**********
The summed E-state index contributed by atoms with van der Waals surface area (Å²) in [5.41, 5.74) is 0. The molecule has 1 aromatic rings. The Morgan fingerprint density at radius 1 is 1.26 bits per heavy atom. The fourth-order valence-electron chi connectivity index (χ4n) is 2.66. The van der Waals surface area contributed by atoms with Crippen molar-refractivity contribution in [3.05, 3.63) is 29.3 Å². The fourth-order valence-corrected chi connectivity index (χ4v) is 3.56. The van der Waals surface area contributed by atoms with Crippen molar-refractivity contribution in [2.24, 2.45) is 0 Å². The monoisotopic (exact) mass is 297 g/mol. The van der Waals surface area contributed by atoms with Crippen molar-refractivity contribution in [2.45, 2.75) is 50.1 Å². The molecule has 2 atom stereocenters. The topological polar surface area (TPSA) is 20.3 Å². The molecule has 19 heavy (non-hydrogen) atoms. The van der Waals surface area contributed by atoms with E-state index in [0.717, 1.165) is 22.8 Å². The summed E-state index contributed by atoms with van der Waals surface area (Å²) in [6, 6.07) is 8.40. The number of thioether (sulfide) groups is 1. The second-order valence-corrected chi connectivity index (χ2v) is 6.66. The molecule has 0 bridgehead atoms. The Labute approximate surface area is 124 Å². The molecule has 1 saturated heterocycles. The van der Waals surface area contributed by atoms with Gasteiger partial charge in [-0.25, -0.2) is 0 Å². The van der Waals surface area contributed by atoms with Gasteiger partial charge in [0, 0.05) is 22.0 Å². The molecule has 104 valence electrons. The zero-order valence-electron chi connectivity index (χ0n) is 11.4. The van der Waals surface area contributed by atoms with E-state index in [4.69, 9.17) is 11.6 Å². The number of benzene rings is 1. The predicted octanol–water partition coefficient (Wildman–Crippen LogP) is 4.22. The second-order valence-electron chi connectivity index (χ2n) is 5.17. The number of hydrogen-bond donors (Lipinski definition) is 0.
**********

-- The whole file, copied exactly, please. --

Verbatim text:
The summed E-state index contributed by atoms with van der Waals surface area (Å²) in [5.41, 5.74) is 0. The molecule has 1 aromatic rings. The Morgan fingerprint density at radius 1 is 1.26 bits per heavy atom. The fourth-order valence-electron chi connectivity index (χ4n) is 2.66. The van der Waals surface area contributed by atoms with Crippen molar-refractivity contribution in [3.05, 3.63) is 29.3 Å². The fourth-order valence-corrected chi connectivity index (χ4v) is 3.56. The van der Waals surface area contributed by atoms with Crippen molar-refractivity contribution in [2.24, 2.45) is 0 Å². The monoisotopic (exact) mass is 297 g/mol. The van der Waals surface area contributed by atoms with Crippen molar-refractivity contribution in [2.45, 2.75) is 50.1 Å². The molecule has 2 atom stereocenters. The topological polar surface area (TPSA) is 20.3 Å². The molecule has 19 heavy (non-hydrogen) atoms. The van der Waals surface area contributed by atoms with E-state index in [0.717, 1.165) is 22.8 Å². The summed E-state index contributed by atoms with van der Waals surface area (Å²) in [6, 6.07) is 8.40. The number of thioether (sulfide) groups is 1. The second-order valence-corrected chi connectivity index (χ2v) is 6.66. The molecule has 0 bridgehead atoms. The Labute approximate surface area is 124 Å². The molecule has 1 saturated heterocycles. The van der Waals surface area contributed by atoms with Gasteiger partial charge in [-0.25, -0.2) is 0 Å². The van der Waals surface area contributed by atoms with Gasteiger partial charge in [0, 0.05) is 22.0 Å². The molecule has 104 valence electrons. The zero-order valence-electron chi connectivity index (χ0n) is 11.4. The van der Waals surface area contributed by atoms with E-state index in [4.69, 9.17) is 11.6 Å². The number of benzene rings is 1. The predicted octanol–water partition coefficient (Wildman–Crippen LogP) is 4.22. The second-order valence-electron chi connectivity index (χ2n) is 5.17. The number of hydrogen-bond donors (Lipinski definition) is 0.